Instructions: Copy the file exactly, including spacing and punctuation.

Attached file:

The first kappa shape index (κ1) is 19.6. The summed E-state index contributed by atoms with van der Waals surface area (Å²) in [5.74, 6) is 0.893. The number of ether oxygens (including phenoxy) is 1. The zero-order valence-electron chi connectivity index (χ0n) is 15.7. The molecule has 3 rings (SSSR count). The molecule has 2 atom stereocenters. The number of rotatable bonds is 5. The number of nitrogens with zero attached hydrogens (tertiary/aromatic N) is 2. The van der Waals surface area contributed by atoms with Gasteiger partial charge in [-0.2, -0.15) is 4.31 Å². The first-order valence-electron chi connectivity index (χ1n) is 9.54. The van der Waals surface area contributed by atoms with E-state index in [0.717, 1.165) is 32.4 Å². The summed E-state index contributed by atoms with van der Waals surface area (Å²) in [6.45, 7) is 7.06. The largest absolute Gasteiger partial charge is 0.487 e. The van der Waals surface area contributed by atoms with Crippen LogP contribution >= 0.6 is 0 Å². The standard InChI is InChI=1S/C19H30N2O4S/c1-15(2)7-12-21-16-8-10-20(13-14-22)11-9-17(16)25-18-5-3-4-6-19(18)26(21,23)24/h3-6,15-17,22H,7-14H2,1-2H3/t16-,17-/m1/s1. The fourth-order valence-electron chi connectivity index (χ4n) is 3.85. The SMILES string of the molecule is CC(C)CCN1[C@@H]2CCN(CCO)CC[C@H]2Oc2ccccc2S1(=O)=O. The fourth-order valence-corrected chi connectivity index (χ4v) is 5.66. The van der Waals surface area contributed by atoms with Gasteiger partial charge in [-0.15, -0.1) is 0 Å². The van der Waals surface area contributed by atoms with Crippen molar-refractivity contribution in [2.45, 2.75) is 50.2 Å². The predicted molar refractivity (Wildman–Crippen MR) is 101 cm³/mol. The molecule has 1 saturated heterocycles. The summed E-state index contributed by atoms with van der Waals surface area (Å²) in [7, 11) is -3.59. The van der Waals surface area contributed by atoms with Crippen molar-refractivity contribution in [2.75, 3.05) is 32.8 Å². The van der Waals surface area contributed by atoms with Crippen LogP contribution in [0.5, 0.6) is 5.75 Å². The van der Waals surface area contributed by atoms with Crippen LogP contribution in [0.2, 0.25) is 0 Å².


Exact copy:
The first kappa shape index (κ1) is 19.6. The summed E-state index contributed by atoms with van der Waals surface area (Å²) in [5.74, 6) is 0.893. The number of ether oxygens (including phenoxy) is 1. The zero-order valence-electron chi connectivity index (χ0n) is 15.7. The molecule has 3 rings (SSSR count). The molecule has 2 atom stereocenters. The number of rotatable bonds is 5. The number of nitrogens with zero attached hydrogens (tertiary/aromatic N) is 2. The van der Waals surface area contributed by atoms with Gasteiger partial charge in [-0.2, -0.15) is 4.31 Å². The first-order valence-electron chi connectivity index (χ1n) is 9.54. The van der Waals surface area contributed by atoms with E-state index in [0.717, 1.165) is 32.4 Å². The summed E-state index contributed by atoms with van der Waals surface area (Å²) in [6.45, 7) is 7.06. The largest absolute Gasteiger partial charge is 0.487 e. The van der Waals surface area contributed by atoms with Crippen LogP contribution >= 0.6 is 0 Å². The standard InChI is InChI=1S/C19H30N2O4S/c1-15(2)7-12-21-16-8-10-20(13-14-22)11-9-17(16)25-18-5-3-4-6-19(18)26(21,23)24/h3-6,15-17,22H,7-14H2,1-2H3/t16-,17-/m1/s1. The fourth-order valence-electron chi connectivity index (χ4n) is 3.85. The SMILES string of the molecule is CC(C)CCN1[C@@H]2CCN(CCO)CC[C@H]2Oc2ccccc2S1(=O)=O. The fourth-order valence-corrected chi connectivity index (χ4v) is 5.66. The van der Waals surface area contributed by atoms with Gasteiger partial charge in [-0.15, -0.1) is 0 Å². The van der Waals surface area contributed by atoms with Crippen molar-refractivity contribution in [2.45, 2.75) is 50.2 Å². The predicted molar refractivity (Wildman–Crippen MR) is 101 cm³/mol. The molecule has 1 saturated heterocycles. The summed E-state index contributed by atoms with van der Waals surface area (Å²) in [7, 11) is -3.59. The van der Waals surface area contributed by atoms with Crippen molar-refractivity contribution in [2.75, 3.05) is 32.8 Å². The van der Waals surface area contributed by atoms with Crippen LogP contribution in [0.5, 0.6) is 5.75 Å². The van der Waals surface area contributed by atoms with Crippen LogP contribution in [0.2, 0.25) is 0 Å².